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Filing FBAR for Minors

Filing FBAR for Minors

It is good news that there has been a smooth increase in the number of clients with foreign accounts over the past few years. Filing requirements for FBAR tend to be fairly routine for clients, but occasionally there are issues that are unusual enough to excite me! Tax nerds will understand this, or maybe in tax season I just don’t have much of a social life!

One example is the family subject to FATCA regulations who brought us a letter sent to them by a foreign financial institution. Their minor son was the named owner of the account. The parents had forgotten about the account for many years because they did not think it mattered for any tax calculations.

There are many reasons why a parent would create an account in their native country under their minor child’s name. It may be to hold funds from gifts, to be used for future education, et cetera. If, for tax purposes, they become “US persons”, and if the balance of the account exceeds certain reporting limits, a requirement to report can be triggered. Becoming a “US person” can happen for any number of reasons, including becoming a citizen, having Green Cards, or simply being in the United States for a significant period of time.

A parent can choose to include their child or dependent’s income from investments on the tax return they submit, but if they do there are certain US Income Tax regulations that apply. Filing separate Form 8938 and FBARs for children can be burdensome, so parents can include this income by attaching a Form 8814 to the tax return they file. This is only allowed, however, if ALL the following conditions are met:

  • If the child’s income was not included on the parent’s tax return, a Form 1040 would have had to be filed by the child.
  • Federal income tax was not withheld by the child.
  • An over-payment from previous years has not been applied by the child.
  • The child had no earned income (only passive investment income).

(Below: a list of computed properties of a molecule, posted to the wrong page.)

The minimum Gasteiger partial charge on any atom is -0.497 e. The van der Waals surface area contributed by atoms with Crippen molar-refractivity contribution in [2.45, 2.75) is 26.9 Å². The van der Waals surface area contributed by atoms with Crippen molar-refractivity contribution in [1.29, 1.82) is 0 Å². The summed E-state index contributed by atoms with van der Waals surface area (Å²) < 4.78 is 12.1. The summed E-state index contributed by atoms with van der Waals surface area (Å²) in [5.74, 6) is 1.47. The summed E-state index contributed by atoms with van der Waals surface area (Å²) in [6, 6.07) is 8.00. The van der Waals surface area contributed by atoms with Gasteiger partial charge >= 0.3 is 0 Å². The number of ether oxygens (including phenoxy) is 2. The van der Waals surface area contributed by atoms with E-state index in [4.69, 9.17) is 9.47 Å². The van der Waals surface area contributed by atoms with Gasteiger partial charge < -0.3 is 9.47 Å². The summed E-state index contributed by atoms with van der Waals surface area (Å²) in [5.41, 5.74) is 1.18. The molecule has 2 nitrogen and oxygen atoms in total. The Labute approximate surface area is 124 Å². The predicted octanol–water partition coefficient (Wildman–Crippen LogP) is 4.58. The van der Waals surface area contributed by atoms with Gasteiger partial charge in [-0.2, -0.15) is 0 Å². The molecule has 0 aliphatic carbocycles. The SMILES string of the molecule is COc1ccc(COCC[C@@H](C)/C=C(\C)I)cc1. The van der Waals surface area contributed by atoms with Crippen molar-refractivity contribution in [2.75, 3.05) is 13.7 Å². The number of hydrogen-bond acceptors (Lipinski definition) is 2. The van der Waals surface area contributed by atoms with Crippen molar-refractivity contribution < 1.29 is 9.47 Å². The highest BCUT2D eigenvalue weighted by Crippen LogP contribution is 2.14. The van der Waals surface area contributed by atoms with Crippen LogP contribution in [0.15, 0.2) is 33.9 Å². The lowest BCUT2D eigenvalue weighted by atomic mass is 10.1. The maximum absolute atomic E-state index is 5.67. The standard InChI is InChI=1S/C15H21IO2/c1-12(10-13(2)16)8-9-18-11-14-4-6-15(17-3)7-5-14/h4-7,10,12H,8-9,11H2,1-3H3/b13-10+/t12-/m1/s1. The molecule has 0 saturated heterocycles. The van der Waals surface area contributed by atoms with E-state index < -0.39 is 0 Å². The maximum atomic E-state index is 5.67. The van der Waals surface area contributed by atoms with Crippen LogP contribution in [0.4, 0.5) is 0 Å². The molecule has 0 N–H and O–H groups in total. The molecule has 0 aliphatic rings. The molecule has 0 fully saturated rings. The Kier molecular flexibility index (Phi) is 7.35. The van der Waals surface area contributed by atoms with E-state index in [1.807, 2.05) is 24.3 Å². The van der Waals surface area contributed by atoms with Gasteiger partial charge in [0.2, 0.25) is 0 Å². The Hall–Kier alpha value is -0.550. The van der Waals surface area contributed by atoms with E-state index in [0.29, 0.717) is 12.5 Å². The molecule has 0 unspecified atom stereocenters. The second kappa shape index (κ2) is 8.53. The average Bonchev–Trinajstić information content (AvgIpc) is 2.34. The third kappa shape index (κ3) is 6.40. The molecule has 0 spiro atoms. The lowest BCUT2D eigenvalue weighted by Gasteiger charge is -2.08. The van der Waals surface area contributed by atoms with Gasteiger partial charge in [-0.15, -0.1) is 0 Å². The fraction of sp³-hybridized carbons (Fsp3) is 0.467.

• Taxes aren’t filed jointly with another person by the child.
  • The gross income of the child was less than $10,500.
  • Estimated tax payments were not made by the child.
  • The child was a full time student under the age of 24, or was under the age of 19.

If the child’s parent is not eligible to include the income on their own tax return, or chooses not to, the child must file their own Form 1040 with an attached Form 8615.

So, if the account balance in the foreign account exceeds the reporting limits, the child’s parent must file Form 8814 with their tax return; or, the child must attach Form 8615 to their own Form 1040 filing:

  • Report the foreign income using a Form 1040.
  • Indicate the existence of foreign accounts by checking “Yes” on Form 1040 Schedule B, and note the location.
  • Attach Form 8938.

This all applies to filing Form 1040, as well as the associated schedules (e.g., Schedule B) as well as forms (e.g., Form 8938).

How does FBAR apply?

In June of 2014, the instructions for FBAR rules were updated. Regardless of whether investment income for the child is disclosed on the parent’s tax return or the child’s, the FBAR must be in the name of the child.

This is made clear in the FinCEN instructions FinCEN instructions:

  • Responsibility for Child’s FBAR

    Generally, a child is responsible for filing his or her own FBAR report. If a child cannot file his or her own FBAR for any reason, such as age, the child's parent, guardian, or other legally responsible person must file it for the child.

Signing the child's FBAR

If the child cannot sign his or her FBAR, a parent or guardian must electronically sign the child's FBAR. In item 45 Filer Title enter “Parent/Guardian filing for child.”

If there are any questions about this information, or if it applies to your situation, please consult a tax specialist who concentrates on foreign accounts, or an Enrolled Agent.

Ines Zemelman, EA
Founder of TFX